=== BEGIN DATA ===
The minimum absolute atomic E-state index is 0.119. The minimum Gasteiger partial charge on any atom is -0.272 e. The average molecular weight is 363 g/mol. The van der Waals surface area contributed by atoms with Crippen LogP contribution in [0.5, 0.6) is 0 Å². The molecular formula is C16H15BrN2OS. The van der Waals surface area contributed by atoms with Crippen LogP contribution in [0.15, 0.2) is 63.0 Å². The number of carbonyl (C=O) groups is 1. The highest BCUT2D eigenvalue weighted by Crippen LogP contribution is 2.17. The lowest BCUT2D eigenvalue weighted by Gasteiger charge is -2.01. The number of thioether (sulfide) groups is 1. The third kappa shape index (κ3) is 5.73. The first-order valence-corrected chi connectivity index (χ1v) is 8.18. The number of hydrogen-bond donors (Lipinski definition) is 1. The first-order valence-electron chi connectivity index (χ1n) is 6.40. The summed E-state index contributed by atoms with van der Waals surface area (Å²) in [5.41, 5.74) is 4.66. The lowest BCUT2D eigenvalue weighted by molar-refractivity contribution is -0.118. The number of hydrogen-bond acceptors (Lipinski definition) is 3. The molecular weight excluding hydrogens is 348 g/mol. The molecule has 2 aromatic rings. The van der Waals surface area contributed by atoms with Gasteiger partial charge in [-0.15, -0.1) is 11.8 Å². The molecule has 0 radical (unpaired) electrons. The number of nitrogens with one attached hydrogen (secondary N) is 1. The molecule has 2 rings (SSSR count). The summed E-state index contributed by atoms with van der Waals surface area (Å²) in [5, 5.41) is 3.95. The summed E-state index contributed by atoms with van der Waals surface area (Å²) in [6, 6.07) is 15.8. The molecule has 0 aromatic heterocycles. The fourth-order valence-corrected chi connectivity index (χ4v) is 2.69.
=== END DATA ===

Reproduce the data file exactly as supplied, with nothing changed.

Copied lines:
The minimum absolute atomic E-state index is 0.119. The minimum Gasteiger partial charge on any atom is -0.272 e. The average molecular weight is 363 g/mol. The van der Waals surface area contributed by atoms with Crippen LogP contribution in [0.5, 0.6) is 0 Å². The molecular formula is C16H15BrN2OS. The van der Waals surface area contributed by atoms with Crippen LogP contribution in [0.15, 0.2) is 63.0 Å². The number of carbonyl (C=O) groups is 1. The highest BCUT2D eigenvalue weighted by Crippen LogP contribution is 2.17. The lowest BCUT2D eigenvalue weighted by Gasteiger charge is -2.01. The number of thioether (sulfide) groups is 1. The third kappa shape index (κ3) is 5.73. The first-order valence-corrected chi connectivity index (χ1v) is 8.18. The number of hydrogen-bond donors (Lipinski definition) is 1. The first-order valence-electron chi connectivity index (χ1n) is 6.40. The summed E-state index contributed by atoms with van der Waals surface area (Å²) in [5.41, 5.74) is 4.66. The lowest BCUT2D eigenvalue weighted by molar-refractivity contribution is -0.118. The number of hydrogen-bond acceptors (Lipinski definition) is 3. The molecular weight excluding hydrogens is 348 g/mol. The molecule has 2 aromatic rings. The van der Waals surface area contributed by atoms with Gasteiger partial charge in [-0.15, -0.1) is 11.8 Å². The molecule has 0 radical (unpaired) electrons. The number of nitrogens with one attached hydrogen (secondary N) is 1. The molecule has 2 rings (SSSR count). The summed E-state index contributed by atoms with van der Waals surface area (Å²) in [5, 5.41) is 3.95. The summed E-state index contributed by atoms with van der Waals surface area (Å²) in [6, 6.07) is 15.8. The molecule has 0 aromatic heterocycles. The fourth-order valence-corrected chi connectivity index (χ4v) is 2.69.